So what happened to cause such a profound shift in the human psyche away from egalitarianism? The balance of archaeological, anthropological and genomic data suggests the answer lies in the agricultural revolution, which began roughly 10,000 years ago.
  • The extraordinary productivity of modern farming techniques belies just how precarious life was for most farmers from the earliest days of the Neolithic revolution right up until this century (in the case of subsistence farmers in the world’s poorer countries). Both hunter-gatherers and early farmers were susceptible to short-term food shortages and occasional famines – but it was the farming communities who were much more likely to suffer severe, recurrent and catastrophic famines.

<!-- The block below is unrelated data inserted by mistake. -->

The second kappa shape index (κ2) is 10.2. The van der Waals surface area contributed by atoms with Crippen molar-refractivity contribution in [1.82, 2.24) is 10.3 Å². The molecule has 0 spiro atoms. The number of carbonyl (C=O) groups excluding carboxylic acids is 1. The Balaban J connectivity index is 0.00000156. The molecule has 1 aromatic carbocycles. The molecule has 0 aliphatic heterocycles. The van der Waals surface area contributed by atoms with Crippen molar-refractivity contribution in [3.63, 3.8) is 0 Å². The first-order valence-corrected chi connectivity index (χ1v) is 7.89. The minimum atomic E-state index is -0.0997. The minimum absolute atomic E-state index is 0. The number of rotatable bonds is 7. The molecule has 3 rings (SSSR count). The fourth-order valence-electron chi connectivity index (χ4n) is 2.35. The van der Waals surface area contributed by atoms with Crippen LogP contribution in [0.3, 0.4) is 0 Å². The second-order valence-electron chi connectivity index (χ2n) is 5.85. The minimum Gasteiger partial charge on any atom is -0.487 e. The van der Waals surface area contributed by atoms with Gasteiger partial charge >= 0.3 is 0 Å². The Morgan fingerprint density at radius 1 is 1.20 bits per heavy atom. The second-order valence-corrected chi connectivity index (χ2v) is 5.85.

• Where hunter-gatherers saw themselves simply as part of an inherently productive environment, farmers regarded their environment as something to manipulate, tame and control. But as any farmer will tell you, bending an environment to your will requires a lot of work. The productivity of a patch of land is directly proportional to the amount of energy you put into it.
    This principle that hard work is a virtue, and its corollary that individual wealth is a reflection of merit, is perhaps the most obvious of the agricultural revolution’s many social, economic and cultural legacies.
  • A recent research paper examining inequality in early Neolithic societies confirms what early-20th century anthropologists already knew, on the basis of comparative studies of farming societies: that the greater the surpluses a society produced, the greater the levels of inequality in that society.